It may be more cost effective to rehabilitate the ecosystems concerned than to keep repairing or replacing the built infrastructure. Ecological infrastructure supports rural development: Key elements of ecological infrastructure, including mountain catchments and corridors of natural vegetation, are located in rural areas. Rehabilitating and maintaining ecological infrastructure contributes to diversifying rural livelihood options, on one hand through direct job creation, and on the other by strengthening economic sectors such as sustainable farming and ecotourism. Rural communities usually rely directly on ecological infrastructure for goods and services, for example getting their drinking water directly from rivers, and tend to be most immediately and severely affected when ecosystems become degraded.

Ecological infrastructure helps mitigate risk: Well managed ecological infrastructure can buffer human settlements and built infrastructure against extreme events like floods and droughts, playing a crucial and cost-effective role in disaster risk reduction. Across the United States, years of neglect have resulted in crumbling roads, bridges in need of repair, inadequate public transport, outdated school buildings, and other critical infrastructure needs.

See Figure 1 and Table 2 in the Appendix. Other studies have supported and built on the ASCE findings. Department of Education survey.


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These needs vary significantly by state because of differences in size, congestion, and age of existing infrastructure. The ASCE report card also includes information on state infrastructure needs and investment. They own over 90 percent of non-defense public infrastructure assets, [9] and although the federal government assists in the building and maintenance of these assets, state and local governments pay 75 percent of the cost of maintaining and improving them. See Table 1. Not surprisingly, current investment varies significantly by state, based on factors like the size and population density of a state or the age of existing infrastructure.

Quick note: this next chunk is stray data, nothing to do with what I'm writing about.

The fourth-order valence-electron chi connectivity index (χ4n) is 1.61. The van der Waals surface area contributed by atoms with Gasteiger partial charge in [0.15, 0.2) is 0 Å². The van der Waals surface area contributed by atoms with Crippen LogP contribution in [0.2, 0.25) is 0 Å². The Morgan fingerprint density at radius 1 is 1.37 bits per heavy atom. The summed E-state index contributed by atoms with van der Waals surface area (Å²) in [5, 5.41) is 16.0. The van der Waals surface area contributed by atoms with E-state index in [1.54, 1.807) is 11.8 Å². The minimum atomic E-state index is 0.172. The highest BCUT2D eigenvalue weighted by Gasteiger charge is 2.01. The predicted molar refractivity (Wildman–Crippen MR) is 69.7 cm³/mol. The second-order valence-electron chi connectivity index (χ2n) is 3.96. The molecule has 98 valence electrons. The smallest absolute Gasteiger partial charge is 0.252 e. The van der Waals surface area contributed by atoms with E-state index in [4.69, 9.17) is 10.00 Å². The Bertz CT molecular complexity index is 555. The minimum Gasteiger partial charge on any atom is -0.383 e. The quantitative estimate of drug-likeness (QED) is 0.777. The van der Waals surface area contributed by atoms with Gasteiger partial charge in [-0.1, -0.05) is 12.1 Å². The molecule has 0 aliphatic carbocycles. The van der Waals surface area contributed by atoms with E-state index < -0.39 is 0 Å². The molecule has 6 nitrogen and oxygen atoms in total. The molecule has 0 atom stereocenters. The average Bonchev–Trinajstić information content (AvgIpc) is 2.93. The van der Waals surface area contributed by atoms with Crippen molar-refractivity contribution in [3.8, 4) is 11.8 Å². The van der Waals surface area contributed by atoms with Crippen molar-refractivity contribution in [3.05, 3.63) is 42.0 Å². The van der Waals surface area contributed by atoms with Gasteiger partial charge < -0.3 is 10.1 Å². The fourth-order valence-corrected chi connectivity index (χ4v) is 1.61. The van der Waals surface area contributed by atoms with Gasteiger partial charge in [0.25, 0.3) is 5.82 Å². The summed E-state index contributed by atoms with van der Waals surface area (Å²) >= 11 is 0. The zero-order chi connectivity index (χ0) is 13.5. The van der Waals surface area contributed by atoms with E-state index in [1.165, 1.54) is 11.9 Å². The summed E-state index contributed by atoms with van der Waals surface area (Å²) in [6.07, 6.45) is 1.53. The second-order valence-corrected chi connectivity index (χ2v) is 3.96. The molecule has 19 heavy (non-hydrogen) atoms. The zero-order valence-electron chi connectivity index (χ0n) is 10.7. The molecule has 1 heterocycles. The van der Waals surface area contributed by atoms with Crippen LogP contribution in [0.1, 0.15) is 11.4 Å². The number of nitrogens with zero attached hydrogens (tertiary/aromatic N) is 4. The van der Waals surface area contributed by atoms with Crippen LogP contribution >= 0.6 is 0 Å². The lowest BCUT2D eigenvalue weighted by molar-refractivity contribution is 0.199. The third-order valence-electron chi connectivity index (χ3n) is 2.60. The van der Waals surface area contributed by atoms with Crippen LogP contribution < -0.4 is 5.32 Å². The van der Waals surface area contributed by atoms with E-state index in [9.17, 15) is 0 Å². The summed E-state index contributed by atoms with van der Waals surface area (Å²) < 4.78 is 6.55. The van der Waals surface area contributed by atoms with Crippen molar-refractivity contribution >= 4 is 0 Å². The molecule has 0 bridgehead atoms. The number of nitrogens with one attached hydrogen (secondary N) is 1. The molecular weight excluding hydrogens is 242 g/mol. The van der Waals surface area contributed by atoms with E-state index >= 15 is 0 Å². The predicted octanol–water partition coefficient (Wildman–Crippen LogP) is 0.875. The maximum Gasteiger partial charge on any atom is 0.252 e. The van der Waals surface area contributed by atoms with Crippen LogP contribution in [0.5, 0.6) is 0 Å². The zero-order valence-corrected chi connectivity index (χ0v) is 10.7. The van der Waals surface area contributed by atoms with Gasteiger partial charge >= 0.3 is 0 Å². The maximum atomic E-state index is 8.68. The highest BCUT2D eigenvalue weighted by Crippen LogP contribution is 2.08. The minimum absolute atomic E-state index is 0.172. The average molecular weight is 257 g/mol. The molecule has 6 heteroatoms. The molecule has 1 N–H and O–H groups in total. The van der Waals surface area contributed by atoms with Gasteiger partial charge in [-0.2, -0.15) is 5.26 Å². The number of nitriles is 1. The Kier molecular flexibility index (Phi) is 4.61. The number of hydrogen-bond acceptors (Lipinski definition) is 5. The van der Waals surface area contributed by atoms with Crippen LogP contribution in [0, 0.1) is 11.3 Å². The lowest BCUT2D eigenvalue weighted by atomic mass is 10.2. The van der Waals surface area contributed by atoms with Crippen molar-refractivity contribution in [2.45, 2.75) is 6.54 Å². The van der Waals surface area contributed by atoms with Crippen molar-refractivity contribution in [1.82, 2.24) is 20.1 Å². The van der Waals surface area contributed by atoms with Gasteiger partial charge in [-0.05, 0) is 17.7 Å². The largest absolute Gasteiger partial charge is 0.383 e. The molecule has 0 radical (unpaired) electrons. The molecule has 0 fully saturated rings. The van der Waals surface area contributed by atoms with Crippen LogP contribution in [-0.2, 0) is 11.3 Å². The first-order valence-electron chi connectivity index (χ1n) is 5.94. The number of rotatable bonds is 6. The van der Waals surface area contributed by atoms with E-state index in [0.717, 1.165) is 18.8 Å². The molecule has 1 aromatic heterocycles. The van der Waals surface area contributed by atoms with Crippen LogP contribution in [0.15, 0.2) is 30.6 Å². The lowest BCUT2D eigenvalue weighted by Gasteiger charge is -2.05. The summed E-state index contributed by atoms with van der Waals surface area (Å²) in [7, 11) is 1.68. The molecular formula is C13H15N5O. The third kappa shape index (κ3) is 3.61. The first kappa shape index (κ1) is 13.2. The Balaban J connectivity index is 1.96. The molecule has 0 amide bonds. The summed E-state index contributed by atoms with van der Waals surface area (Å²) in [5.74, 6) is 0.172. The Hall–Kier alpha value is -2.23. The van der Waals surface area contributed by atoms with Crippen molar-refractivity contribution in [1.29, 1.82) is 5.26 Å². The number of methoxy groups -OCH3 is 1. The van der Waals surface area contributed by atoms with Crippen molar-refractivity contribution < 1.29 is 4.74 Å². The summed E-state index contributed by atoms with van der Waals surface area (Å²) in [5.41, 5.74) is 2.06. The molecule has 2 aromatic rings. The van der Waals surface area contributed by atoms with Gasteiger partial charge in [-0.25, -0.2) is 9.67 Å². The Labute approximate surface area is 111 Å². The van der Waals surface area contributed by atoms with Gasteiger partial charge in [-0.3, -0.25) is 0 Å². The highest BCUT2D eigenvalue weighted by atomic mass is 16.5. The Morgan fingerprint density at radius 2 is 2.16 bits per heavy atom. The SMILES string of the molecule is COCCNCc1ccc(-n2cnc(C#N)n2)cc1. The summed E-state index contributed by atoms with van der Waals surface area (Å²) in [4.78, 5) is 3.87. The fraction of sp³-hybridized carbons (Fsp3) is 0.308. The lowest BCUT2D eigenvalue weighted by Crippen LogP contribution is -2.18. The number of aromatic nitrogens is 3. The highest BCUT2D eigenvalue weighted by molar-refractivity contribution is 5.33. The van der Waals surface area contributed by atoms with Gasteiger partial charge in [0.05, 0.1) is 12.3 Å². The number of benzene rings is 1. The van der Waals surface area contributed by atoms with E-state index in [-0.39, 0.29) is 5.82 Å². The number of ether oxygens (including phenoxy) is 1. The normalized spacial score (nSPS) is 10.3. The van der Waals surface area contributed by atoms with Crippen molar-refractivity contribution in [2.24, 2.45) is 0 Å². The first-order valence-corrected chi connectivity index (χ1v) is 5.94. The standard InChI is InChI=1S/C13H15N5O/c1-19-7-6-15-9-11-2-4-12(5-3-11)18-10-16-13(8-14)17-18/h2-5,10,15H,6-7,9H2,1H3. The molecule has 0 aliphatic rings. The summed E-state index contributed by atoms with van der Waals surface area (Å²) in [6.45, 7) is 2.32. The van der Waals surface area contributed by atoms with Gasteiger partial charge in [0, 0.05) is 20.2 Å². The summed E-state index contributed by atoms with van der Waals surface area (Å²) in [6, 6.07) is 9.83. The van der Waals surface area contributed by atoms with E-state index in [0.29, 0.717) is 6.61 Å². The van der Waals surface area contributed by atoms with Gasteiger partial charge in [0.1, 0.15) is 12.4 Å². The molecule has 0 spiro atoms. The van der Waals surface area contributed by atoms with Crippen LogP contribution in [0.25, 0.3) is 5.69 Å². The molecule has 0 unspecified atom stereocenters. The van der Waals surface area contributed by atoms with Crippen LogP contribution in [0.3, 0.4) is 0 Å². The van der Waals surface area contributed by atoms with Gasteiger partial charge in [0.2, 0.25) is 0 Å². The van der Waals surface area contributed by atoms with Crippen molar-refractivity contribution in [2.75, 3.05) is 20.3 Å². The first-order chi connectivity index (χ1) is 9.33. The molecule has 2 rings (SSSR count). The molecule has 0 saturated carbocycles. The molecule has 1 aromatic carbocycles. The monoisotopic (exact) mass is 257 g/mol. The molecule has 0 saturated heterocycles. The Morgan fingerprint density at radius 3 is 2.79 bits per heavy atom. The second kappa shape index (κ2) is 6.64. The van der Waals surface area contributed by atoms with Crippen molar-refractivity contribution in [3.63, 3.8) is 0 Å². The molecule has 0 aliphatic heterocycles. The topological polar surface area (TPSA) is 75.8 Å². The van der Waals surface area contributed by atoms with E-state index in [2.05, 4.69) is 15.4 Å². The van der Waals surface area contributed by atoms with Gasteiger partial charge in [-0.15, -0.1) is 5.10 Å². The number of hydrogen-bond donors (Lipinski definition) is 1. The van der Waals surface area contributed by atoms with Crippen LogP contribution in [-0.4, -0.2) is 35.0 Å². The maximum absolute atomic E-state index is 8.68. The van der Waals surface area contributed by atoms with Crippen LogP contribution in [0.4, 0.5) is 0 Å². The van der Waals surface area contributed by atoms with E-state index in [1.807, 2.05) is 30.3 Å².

But some differences result from the willingness of the state to identify and fund needed investments.


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Overall, investments have been declining as needs have risen. Figure 3 shows the portion of total state spending devoted to capital spending in Several large states with small populations — Alaska, North Dakota, South Dakota, and Wyoming — spent over 15 percent of their budget on capital expenses. At the other end of the spectrum, three states — Michigan, Rhode Island, and New Hampshire — spent less than 7 percent. States pay for public buildings, facilities, roads, and other infrastructure somewhat differently than they fund other types of spending.

For example, they use debt more frequently and often rely on user fees like tolls to fund infrastructure.

Green Infrastructure: Definition and Needs